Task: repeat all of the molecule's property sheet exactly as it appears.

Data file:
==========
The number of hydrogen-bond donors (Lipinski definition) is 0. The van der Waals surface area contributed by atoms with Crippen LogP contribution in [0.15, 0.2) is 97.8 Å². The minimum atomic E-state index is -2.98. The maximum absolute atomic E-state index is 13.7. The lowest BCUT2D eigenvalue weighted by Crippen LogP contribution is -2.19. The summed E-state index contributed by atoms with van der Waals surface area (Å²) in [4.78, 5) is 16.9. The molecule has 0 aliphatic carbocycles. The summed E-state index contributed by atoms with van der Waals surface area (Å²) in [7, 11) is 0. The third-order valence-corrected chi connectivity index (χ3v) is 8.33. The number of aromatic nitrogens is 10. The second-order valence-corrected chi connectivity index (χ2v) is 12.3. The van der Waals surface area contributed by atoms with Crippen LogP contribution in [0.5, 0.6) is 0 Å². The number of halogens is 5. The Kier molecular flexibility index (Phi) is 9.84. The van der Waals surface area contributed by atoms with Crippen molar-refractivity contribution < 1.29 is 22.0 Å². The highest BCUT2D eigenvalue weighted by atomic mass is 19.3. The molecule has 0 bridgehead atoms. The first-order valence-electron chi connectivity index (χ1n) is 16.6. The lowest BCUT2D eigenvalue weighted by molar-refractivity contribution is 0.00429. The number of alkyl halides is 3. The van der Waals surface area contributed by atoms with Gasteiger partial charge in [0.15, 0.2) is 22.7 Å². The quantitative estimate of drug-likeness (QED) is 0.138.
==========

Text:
The number of hydrogen-bond donors (Lipinski definition) is 0. The van der Waals surface area contributed by atoms with Crippen LogP contribution in [0.15, 0.2) is 97.8 Å². The minimum atomic E-state index is -2.98. The maximum absolute atomic E-state index is 13.7. The lowest BCUT2D eigenvalue weighted by Crippen LogP contribution is -2.19. The summed E-state index contributed by atoms with van der Waals surface area (Å²) in [4.78, 5) is 16.9. The molecule has 0 aliphatic carbocycles. The summed E-state index contributed by atoms with van der Waals surface area (Å²) in [7, 11) is 0. The third-order valence-corrected chi connectivity index (χ3v) is 8.33. The number of aromatic nitrogens is 10. The second-order valence-corrected chi connectivity index (χ2v) is 12.3. The van der Waals surface area contributed by atoms with Crippen LogP contribution in [0.5, 0.6) is 0 Å². The number of halogens is 5. The Kier molecular flexibility index (Phi) is 9.84. The van der Waals surface area contributed by atoms with Crippen molar-refractivity contribution < 1.29 is 22.0 Å². The highest BCUT2D eigenvalue weighted by atomic mass is 19.3. The molecule has 0 bridgehead atoms. The first-order valence-electron chi connectivity index (χ1n) is 16.6. The lowest BCUT2D eigenvalue weighted by molar-refractivity contribution is 0.00429. The number of alkyl halides is 3. The van der Waals surface area contributed by atoms with Gasteiger partial charge in [0.15, 0.2) is 22.7 Å². The quantitative estimate of drug-likeness (QED) is 0.138.